In the world of legendary tales of missed opportunity, by now most everyone interested in pop music of the last 50 years knows about Big Star. The group that issued a bunch of fantastic albums that should have been massive in the post-Beatles world of the early 1970s. Instead, problems with distribution and poor marketing on the part of the record labels — Ardent and parent company Stax Records — ensured that the records disappeared into obscurity. Thankfully, a relative handful of believers who had heard Big Star’s music along the way kept the torch alive and today Big Star is a beloved touch stone influence on modern day rock and pop music.
One such tale revolves around John Gary Williams, former lead singer for 1960s soul act The Mad Lads. As I own at least one of their albums, when I heard about this new issue of Mr. Williams’ lost 1973 Stax Records album, I asked his publicist to send a copy.
It arrived and I am pleased to be writing this review of his fine self-titled solo record debut, an album most people never got a chance to hear and learn about. Apparently, according to the album’s liner notes, the records — titled John Gary Williams — got only as far as the warehouse before the label went under…
So at least this time the record is getting out to the reviewers and the public in general! There is quite a tale behind what happened to Mr. Williams’ album which is beyond the scope of this review. But rest assured the album’s inner sleeve contains very detailed liner notes explaining the whole saga.
Back to the music, hearing John Gary Williams is like listening to a time capsule from early 1970s pop soul radio. Many tracks on this record would have fit perfectly on the airwaves of the period alongside hits by The Stylistics (“You Are Everything”), Eddie Holman (“Hey There Lonely Girl”), and Al Green (“Lets Stick Together”) and many others.
“How Could I Let You Get Away” could have been right in there (it was a Spinners cover tune, after all). “Open Your Heart and Let Love Come In” might be an alternate universe Delfonics hit. “Honey” is a sweet soul take on the Bobby Goldsboro hit from 1968.
The album’s closing track, “The Whole Damn World Is Going Crazy,” is incredibly relevant to these turbulent 21st Century times we are living through. It sounds like what might happen if Hi Records’ Willie Mitchell produced Smokey Robinson singing a song written by Marvin Gaye and Al Green. The album’s opening track, “I See Hope,” is equally inspiring.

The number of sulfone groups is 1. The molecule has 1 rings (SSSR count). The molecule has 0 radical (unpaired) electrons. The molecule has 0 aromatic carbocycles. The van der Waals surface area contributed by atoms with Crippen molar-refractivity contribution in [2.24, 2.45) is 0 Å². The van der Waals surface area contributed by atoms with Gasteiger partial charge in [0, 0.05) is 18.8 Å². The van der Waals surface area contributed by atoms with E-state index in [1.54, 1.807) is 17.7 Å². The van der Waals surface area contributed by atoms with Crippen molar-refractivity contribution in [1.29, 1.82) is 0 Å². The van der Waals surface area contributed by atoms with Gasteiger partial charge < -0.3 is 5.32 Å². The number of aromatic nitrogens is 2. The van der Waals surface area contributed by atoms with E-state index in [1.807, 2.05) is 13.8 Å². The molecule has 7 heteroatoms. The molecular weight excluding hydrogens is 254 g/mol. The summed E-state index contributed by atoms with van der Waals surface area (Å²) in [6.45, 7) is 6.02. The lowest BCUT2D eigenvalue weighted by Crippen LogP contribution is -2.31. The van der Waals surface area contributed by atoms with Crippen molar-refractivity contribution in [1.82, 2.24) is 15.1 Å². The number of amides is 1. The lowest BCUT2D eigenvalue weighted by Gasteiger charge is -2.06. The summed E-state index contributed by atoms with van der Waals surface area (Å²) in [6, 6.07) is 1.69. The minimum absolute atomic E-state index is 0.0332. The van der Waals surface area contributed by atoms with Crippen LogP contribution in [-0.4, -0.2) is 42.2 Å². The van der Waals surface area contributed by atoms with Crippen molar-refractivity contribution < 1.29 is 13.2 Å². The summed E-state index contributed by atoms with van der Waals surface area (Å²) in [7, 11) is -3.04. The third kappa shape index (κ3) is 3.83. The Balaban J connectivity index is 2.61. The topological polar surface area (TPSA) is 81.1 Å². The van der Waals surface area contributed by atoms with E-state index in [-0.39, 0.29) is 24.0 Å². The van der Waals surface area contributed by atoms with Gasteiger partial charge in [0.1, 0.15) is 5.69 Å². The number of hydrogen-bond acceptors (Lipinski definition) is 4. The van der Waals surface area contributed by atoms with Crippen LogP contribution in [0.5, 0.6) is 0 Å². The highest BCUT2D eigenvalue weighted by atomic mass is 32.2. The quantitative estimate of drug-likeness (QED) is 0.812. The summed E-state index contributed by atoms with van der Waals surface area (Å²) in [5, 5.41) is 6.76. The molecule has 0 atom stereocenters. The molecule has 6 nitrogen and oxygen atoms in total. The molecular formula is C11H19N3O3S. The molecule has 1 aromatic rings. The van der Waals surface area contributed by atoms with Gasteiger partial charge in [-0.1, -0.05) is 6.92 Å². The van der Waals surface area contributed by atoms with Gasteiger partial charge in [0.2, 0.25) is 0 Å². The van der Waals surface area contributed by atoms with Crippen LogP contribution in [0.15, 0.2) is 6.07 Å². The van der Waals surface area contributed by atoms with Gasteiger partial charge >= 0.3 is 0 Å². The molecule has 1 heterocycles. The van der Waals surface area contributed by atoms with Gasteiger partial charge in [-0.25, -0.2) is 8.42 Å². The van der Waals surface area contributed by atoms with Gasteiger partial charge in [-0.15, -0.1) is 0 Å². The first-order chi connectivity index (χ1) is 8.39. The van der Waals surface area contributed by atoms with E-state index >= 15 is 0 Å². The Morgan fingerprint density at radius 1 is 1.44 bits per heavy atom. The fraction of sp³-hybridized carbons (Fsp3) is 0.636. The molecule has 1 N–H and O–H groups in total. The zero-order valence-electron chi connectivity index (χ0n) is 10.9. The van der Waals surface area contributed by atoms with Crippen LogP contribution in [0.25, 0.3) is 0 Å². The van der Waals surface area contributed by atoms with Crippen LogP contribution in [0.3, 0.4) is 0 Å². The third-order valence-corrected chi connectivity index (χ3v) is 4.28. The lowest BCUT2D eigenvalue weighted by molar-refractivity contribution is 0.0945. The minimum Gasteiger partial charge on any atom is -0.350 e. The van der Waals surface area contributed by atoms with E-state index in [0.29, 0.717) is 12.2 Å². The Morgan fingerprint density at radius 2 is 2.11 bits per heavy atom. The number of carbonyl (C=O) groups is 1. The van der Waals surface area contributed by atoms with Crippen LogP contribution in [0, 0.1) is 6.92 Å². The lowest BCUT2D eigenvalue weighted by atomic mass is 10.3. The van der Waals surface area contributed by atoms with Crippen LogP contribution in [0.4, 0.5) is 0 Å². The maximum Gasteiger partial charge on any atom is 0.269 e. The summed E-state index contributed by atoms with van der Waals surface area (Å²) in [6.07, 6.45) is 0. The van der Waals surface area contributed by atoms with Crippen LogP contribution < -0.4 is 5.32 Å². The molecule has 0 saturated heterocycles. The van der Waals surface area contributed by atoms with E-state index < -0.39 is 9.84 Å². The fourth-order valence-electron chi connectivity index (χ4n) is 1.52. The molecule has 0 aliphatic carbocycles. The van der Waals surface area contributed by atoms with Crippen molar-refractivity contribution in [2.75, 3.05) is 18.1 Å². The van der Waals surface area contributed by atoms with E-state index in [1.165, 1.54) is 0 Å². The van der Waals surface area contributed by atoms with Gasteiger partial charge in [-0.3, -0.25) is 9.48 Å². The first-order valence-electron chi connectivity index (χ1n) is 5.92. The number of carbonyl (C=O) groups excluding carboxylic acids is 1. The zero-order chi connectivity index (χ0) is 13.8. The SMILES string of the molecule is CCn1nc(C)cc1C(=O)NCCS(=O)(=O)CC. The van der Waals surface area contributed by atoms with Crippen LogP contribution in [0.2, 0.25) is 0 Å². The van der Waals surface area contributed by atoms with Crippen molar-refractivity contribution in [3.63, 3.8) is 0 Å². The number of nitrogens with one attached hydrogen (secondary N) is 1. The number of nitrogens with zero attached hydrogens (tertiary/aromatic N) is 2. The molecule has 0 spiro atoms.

And… so it goes for John Gary Williams’ debut solo record. This new edition isn’t really a reissue so much as it is restoring a lost gem from the period to its rightful place alongside the music from that era.
Again, most of us never got a chance to hear this excellent music back in the day, so hopefully more people will snap up this new edition. What with a new generation of fans of so-called “Northern Soul” music … as well as fans supporting the late career renaissances of artists like Bettye LaVette and Charles Bradley… as well as the emergence of younger soul artists like Leon Bridges… public interest in original 60s and 70s soul sounds hasn’t been this strong in a long time.
Jerry Garcia once sang in his song Run For The Roses : “all good things in all good time…” And this time we’re getting some of the good thing on a lovely quiet 180-gram black vinyl records housed in a thick, cardboard cover and sporting period-accurate labels.
This is the real deal, kids!
The liner notes indicate that Mr. Williams is recording anew – and along the way I learned he has a new single out available from his website which you can find by clicking here. And, he is possibly reforming The Mad Lads! I sincerely hope so and that they tour so we get to hear more of this excellent music come alive.
Welcome back, John Gary Williams. It’s time for your long overdue spotlight.